Futures advanced as much as 1.2 percent in New York after losing 3 percent the previous two sessions. U.S. inventories fell by 8.67 million barrels last week, the American Petroleum Institute was said to report. Government data Thursday is forecast to show a slide of 3 million barrels, the eighth straight drop. Output from Libya, exempt from OPEC’s deal to reduce supply, rose to the highest since October 2014 as production from its biggest field increased.
Oil slid below $50 a barrel last week after the agreement by the Organization of Petroleum Exporting Countries and its allies to prolong supply cuts for nine months disappointed some investors hoping for more. While U.S. stockpiles have edged lower, American production and drilling continues to climb.
“We will continue to see crude inventories falling because of the seasonal impact and that will help support the outlook for oil,” said Ric Spooner, an analyst at CMC Markets in Sydney. “With prices under $50, U.S. production gains might be a bit constrained and that will help with market balancing.”
West Texas Intermediate for July delivery advanced as much as 59 cents to $48.91 a barrel on the New York Mercantile Exchange, and was at $48.76 at 1:09 p.m. in Hong Kong. Total volume traded was about 3 percent below the 100-day average. The contract lost $1.34, or 2.7 percent, to close at $48.32 on Wednesday, the lowest level since May 12. Prices fell 2.1 percent last month.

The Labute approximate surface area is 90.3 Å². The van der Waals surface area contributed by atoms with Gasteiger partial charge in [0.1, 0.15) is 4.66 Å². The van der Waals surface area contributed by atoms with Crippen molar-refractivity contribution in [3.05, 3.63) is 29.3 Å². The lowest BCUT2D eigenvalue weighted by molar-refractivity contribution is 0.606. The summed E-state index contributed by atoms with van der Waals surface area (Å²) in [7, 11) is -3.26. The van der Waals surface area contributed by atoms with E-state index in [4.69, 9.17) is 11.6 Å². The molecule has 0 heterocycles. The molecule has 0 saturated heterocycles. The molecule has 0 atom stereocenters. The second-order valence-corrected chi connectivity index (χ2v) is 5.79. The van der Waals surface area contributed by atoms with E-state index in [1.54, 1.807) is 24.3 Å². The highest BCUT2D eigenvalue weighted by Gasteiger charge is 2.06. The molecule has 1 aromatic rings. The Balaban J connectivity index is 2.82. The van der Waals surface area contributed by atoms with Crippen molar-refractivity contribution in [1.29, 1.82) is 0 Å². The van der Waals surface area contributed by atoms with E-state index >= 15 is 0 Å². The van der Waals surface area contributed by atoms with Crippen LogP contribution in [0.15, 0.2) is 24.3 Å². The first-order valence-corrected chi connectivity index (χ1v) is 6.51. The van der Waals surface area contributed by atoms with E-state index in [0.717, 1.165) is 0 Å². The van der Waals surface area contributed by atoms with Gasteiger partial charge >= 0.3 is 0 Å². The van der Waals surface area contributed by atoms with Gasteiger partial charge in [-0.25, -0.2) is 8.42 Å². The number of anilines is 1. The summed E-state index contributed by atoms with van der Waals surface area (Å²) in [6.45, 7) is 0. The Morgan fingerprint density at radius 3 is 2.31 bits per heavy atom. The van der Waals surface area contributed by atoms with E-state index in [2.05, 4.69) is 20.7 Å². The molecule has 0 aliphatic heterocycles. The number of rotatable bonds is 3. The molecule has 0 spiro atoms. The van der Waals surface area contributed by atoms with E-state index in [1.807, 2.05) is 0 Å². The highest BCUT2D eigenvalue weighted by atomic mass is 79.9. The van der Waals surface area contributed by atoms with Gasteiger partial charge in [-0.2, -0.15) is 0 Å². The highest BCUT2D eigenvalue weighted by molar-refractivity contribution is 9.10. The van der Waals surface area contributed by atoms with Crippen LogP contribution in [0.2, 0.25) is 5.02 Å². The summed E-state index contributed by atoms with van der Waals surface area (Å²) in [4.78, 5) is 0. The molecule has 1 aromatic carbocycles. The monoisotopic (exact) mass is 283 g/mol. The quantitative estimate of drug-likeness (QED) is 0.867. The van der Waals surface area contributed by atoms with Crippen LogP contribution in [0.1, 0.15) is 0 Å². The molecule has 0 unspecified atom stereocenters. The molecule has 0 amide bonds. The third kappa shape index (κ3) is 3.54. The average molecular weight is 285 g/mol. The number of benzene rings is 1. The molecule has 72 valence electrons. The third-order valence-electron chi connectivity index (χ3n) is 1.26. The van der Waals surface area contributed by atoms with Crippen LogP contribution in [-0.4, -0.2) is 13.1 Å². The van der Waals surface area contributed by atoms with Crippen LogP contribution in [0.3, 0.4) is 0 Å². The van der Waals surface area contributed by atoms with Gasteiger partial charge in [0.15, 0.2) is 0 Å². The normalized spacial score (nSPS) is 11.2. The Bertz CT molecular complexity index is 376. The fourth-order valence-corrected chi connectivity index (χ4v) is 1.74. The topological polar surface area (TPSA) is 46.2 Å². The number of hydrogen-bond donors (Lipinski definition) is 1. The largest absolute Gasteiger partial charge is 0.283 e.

Brent for August settlement gained as much 55 cents, or 1.1 percent, to $51.31 a barrel on the London-based ICE Futures Europe exchange. The July contract expired Wednesday after dropping $1.53, or 3 percent, to $50.31. The global benchmark crude traded at a premium of $2.20 to August WTI.
U.S. crude stockpiles have declined since hitting a record 535.5 million barrels at the end of March, according to Energy Information Administration data. While inventories shrank, output has climbed to the highest since August 2015.
- Libyan production increased to 827,000 barrels a day after a boost in output from the Sharara field, according to Mustafa Sanalla, head of the state-run National Oil Corp.
- U.S. crude imports from OPEC members rose to 3.36 million barrels a day in March, up from 3.18 million a day in February, according to the EIA’s Petroleum Supply Monthly report.